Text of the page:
200 STORIES, FEATURING VAN COLBERT
Ahead of the U.S. Bicentennial in 1976, the National Endowment for the Arts seeded folklife programs across the country, leading to our own folk and traditional arts program anchored at the University of Missouri. In Missouri’s own bicentennial year, our staff has been sharing stories over the course of 2021 about folk and traditional arts in the Show Me State. Some of these Stories have landed here on the Show Me Folk blog first, as we share portraits composed by some of our favorite community scholars.
For the post below, we thank Marideth Sisco, who put on her journalistic-ethnographic hat to conduct a series of interviews in south central Missouri in 2019. Today’s post features master banjo player Van Colbert, particularly sharing his family history; his participation in the Blackberry Winter Band’s North American tour in support of the independent film Winter’s Bone; and his 2018 apprenticeship with Cindy Parry. Our thanks to Marideth for the interviews and stories she shared, adding another layer to the 200 Stories project.
based on a 2019 interview with Marideth Sisco
Van Colbert, Missouri master of the drop-thumb, two finger, clawhammer banjo, may have earned his entire hillbilly credibility the night he arrived. At the very least, it was very near the beginning of a great fable. The third child of Joseph Truiett and Veneica May (Easley) Colbert, Van was born Feb. 7, 1955, in the middle of the night, in the dead of winter, in a snowstorm – in the cab of his parents’ pickup truck. They had actually made it to the hospital in West Plains, Mo. ahead of the doctor, who was delayed by the bad roads. But they didn’t make it inside. Van’s name was taken from a tribal elder in Virginia, where Van’s mother once taught at an Indian school because she thought he was a good man. It was a classic story of Ozarks hill life. Do what needs doing, and call it good.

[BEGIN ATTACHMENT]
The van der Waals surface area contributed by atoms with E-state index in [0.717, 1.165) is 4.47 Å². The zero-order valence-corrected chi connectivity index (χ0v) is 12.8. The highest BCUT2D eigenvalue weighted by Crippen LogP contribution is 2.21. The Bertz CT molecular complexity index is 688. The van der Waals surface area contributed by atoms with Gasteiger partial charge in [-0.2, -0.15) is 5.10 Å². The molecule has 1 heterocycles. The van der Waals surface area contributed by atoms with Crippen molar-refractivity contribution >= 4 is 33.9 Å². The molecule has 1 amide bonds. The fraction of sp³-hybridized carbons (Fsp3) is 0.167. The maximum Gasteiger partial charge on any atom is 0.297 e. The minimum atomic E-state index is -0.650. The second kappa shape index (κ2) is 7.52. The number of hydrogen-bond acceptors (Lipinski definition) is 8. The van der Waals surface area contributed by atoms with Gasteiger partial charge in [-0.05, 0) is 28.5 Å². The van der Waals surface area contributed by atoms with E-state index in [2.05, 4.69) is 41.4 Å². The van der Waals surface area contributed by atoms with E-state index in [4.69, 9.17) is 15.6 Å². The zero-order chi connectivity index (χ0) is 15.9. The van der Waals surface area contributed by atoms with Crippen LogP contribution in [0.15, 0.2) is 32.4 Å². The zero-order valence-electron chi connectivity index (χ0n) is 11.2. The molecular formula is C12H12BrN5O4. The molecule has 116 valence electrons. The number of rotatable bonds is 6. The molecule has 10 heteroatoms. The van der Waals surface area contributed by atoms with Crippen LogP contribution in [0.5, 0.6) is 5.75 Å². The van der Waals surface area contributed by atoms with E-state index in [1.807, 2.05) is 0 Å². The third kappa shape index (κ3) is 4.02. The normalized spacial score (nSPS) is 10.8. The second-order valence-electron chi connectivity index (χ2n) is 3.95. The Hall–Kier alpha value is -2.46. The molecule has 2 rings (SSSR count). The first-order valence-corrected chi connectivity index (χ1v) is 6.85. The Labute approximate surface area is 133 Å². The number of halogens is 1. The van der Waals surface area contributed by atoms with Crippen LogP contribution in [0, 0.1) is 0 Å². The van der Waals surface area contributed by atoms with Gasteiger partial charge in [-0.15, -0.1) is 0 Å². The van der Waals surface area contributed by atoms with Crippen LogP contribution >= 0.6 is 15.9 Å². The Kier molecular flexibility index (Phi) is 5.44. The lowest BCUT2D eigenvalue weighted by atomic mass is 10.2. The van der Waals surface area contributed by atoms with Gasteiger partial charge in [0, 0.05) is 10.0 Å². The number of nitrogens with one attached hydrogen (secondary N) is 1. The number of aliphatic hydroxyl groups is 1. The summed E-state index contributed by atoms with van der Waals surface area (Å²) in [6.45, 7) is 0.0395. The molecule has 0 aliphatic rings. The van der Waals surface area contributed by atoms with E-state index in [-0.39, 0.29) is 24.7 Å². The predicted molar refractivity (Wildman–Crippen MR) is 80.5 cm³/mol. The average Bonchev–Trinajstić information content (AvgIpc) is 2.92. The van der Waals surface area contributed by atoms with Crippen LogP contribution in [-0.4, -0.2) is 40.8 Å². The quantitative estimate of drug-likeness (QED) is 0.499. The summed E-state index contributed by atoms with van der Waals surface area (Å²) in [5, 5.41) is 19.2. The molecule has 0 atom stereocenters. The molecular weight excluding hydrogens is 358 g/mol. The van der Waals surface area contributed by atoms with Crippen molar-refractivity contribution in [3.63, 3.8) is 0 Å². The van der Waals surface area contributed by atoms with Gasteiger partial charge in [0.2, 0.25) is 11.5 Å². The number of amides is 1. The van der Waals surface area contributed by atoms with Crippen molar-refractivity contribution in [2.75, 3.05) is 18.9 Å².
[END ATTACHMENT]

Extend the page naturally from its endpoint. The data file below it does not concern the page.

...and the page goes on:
Shortly, though, the growing family’s fortunes needed a step up, and they left the Ozarks in search of a better job with a paycheck that would support them all. Van was still an infant when the family moved to St. Louis. His father soon found work delivering packages for the Railway Express Co., a forerunner of United Parcel Service. He and the growing family settled in and stayed more than a decade in the city. At the time, they loved the city and its opportunities, Van said. By the time they moved back to the Ozarks, when Van was twelve, the family had grown to seven boys and one girl, and the siblings were not in favor of the move.
“All of us kids hated it when we had to move back. We loved living in the city because there was so much to do. Of course, it was what we knew. But as time went by, we changed our minds. I still enjoy going to the city to do things. But I wouldn’t want to live there. I don’t miss it at all.”